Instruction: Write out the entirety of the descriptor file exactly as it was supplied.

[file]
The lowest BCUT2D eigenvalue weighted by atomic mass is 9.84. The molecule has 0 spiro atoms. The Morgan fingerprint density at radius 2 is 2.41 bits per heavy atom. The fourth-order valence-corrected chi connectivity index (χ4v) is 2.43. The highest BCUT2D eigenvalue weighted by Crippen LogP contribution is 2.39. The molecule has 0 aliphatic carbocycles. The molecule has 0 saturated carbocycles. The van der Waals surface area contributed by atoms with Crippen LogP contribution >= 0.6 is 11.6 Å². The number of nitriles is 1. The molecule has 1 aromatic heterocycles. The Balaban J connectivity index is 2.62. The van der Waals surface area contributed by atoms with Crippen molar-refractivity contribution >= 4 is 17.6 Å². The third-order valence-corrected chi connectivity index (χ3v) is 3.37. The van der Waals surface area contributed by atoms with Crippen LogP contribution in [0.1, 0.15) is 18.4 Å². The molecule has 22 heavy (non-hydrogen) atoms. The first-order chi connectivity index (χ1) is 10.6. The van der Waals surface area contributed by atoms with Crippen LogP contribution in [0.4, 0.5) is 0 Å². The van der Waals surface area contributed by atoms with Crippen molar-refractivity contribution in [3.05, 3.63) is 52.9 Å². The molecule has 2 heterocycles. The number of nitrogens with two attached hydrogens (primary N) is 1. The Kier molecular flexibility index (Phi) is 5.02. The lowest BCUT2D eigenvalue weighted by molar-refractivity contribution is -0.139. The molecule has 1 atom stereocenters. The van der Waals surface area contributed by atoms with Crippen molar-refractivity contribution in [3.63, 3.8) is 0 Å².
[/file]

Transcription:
The lowest BCUT2D eigenvalue weighted by atomic mass is 9.84. The molecule has 0 spiro atoms. The Morgan fingerprint density at radius 2 is 2.41 bits per heavy atom. The fourth-order valence-corrected chi connectivity index (χ4v) is 2.43. The highest BCUT2D eigenvalue weighted by Crippen LogP contribution is 2.39. The molecule has 0 aliphatic carbocycles. The molecule has 0 saturated carbocycles. The van der Waals surface area contributed by atoms with Crippen LogP contribution >= 0.6 is 11.6 Å². The number of nitriles is 1. The molecule has 1 aromatic heterocycles. The Balaban J connectivity index is 2.62. The van der Waals surface area contributed by atoms with Crippen molar-refractivity contribution >= 4 is 17.6 Å². The third-order valence-corrected chi connectivity index (χ3v) is 3.37. The van der Waals surface area contributed by atoms with Crippen LogP contribution in [0.1, 0.15) is 18.4 Å². The molecule has 22 heavy (non-hydrogen) atoms. The first-order chi connectivity index (χ1) is 10.6. The van der Waals surface area contributed by atoms with Crippen LogP contribution in [0.4, 0.5) is 0 Å². The van der Waals surface area contributed by atoms with Crippen molar-refractivity contribution in [3.05, 3.63) is 52.9 Å². The molecule has 2 heterocycles. The number of nitrogens with two attached hydrogens (primary N) is 1. The Kier molecular flexibility index (Phi) is 5.02. The lowest BCUT2D eigenvalue weighted by molar-refractivity contribution is -0.139. The molecule has 1 atom stereocenters. The van der Waals surface area contributed by atoms with Crippen molar-refractivity contribution in [3.63, 3.8) is 0 Å².